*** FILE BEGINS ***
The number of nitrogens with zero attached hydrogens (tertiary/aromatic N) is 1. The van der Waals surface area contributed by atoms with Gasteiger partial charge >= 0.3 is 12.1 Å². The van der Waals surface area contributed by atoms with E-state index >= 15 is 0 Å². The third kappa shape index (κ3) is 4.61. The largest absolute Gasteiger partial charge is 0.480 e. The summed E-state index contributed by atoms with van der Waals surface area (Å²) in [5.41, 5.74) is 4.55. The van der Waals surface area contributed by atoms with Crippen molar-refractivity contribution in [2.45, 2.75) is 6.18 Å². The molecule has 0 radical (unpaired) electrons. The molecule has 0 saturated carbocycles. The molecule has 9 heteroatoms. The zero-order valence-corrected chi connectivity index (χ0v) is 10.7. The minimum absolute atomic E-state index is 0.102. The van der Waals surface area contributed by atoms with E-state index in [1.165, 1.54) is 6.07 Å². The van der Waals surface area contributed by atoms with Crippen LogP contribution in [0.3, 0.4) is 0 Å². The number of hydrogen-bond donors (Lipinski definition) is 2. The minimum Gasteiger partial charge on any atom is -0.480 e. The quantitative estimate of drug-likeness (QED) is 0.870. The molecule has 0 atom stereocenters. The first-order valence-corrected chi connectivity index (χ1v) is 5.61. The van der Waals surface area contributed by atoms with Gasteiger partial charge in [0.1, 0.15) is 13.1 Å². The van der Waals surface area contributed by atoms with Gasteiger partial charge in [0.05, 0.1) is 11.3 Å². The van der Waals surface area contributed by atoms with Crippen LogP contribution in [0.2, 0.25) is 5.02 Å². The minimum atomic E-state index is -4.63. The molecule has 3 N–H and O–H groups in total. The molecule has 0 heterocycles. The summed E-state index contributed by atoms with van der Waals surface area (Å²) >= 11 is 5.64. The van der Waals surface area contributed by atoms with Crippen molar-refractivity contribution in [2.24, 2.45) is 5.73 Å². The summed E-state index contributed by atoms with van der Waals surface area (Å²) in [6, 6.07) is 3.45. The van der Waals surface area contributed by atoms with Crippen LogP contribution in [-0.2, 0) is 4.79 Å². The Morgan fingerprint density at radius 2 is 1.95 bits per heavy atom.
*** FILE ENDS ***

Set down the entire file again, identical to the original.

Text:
The number of nitrogens with zero attached hydrogens (tertiary/aromatic N) is 1. The van der Waals surface area contributed by atoms with Gasteiger partial charge >= 0.3 is 12.1 Å². The van der Waals surface area contributed by atoms with E-state index >= 15 is 0 Å². The third kappa shape index (κ3) is 4.61. The largest absolute Gasteiger partial charge is 0.480 e. The summed E-state index contributed by atoms with van der Waals surface area (Å²) in [5.41, 5.74) is 4.55. The van der Waals surface area contributed by atoms with Crippen molar-refractivity contribution in [2.45, 2.75) is 6.18 Å². The molecule has 0 radical (unpaired) electrons. The molecule has 0 saturated carbocycles. The molecule has 9 heteroatoms. The zero-order valence-corrected chi connectivity index (χ0v) is 10.7. The minimum absolute atomic E-state index is 0.102. The van der Waals surface area contributed by atoms with E-state index in [1.165, 1.54) is 6.07 Å². The van der Waals surface area contributed by atoms with Crippen LogP contribution in [0.3, 0.4) is 0 Å². The number of hydrogen-bond donors (Lipinski definition) is 2. The minimum Gasteiger partial charge on any atom is -0.480 e. The quantitative estimate of drug-likeness (QED) is 0.870. The molecule has 0 atom stereocenters. The first-order valence-corrected chi connectivity index (χ1v) is 5.61. The van der Waals surface area contributed by atoms with Gasteiger partial charge in [0.1, 0.15) is 13.1 Å². The van der Waals surface area contributed by atoms with Gasteiger partial charge in [0.05, 0.1) is 11.3 Å². The van der Waals surface area contributed by atoms with Crippen LogP contribution in [0.2, 0.25) is 5.02 Å². The minimum atomic E-state index is -4.63. The molecule has 3 N–H and O–H groups in total. The molecule has 0 heterocycles. The summed E-state index contributed by atoms with van der Waals surface area (Å²) >= 11 is 5.64. The van der Waals surface area contributed by atoms with Crippen molar-refractivity contribution in [2.24, 2.45) is 5.73 Å². The summed E-state index contributed by atoms with van der Waals surface area (Å²) in [6, 6.07) is 3.45. The van der Waals surface area contributed by atoms with Crippen LogP contribution in [-0.2, 0) is 4.79 Å². The Morgan fingerprint density at radius 2 is 1.95 bits per heavy atom.